With extensive experience in the management and resolution of building and construction disputes, the BDTSA is fast becoming is fast becoming a recognised and respected entity.

The BDTSA provides nationwide services to the building and construction industry as well as members of the general public.
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Carpentry Disputes

Carpentry disputes generally arise out of poor contractual documentation and/or defective work and/or materials.

 

Plans often lack detail and specifications are often general and not project specific. Quotations will often omit (deliberately or accidentally) items of work but not expressly state so or may be presented in the form of estimates for items of work to be undertaken that are inaccurate for the work/materials that are in fact required to be undertaken. Many owners and contractors will request changes/variations to the scope of work and specification as work progresses and no price will be agreed in advance.

 

On the other hand, mistakes and errors are a feature of any carpentry related work and some carpentry contractors fail to have adequate quality assurance processes in place to ensure they achieve the agreed/specified scope of work to the specified standard, and/or to complete their work by the due date for completion.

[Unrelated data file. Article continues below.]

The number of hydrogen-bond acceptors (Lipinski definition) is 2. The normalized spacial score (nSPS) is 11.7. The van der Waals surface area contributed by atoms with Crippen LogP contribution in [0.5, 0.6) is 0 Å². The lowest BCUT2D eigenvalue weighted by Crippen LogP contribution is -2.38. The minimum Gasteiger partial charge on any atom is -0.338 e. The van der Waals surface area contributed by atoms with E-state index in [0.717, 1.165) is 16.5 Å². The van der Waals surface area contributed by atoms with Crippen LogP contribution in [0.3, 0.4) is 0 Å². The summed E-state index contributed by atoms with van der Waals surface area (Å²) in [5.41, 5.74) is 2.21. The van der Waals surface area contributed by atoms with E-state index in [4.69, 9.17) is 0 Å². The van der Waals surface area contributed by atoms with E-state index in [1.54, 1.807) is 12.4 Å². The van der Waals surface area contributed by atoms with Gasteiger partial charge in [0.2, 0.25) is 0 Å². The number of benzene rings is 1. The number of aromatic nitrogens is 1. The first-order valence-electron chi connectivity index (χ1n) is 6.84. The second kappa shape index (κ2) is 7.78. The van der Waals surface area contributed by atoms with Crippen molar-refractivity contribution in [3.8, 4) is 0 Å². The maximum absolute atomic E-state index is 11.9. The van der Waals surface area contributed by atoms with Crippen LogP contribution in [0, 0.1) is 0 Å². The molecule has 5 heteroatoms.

Technical (in the legal sense) disputes – these are disputes that arise out of non-compliance with the technical requirements for making and responding to payments.

Merit based disputes are disputes about the merits of the parties arguments in terms of the construction contract that governs their relationship.

 

Remember that the contract could be orally or in writing. For obvious reasons a written contract is the first prize as oral contracts are sometime difficult to prove.

Typical merits-based disputes include disputes in relation to:

 

• non-payment for work undertaken;
• contract interpretation – what the parties actually agreed;
• scope of work;
• quality of work;
• quality of materials;
• time for completion;
• estimates vs actual cost;
• variations – whether certain work is in fact a variation to the agreed scope of work and the value of that varied work;
• defective work;
• scope and cost of rectification work;
• repudiation/cancellation of the contract;
• damages for breach of contract.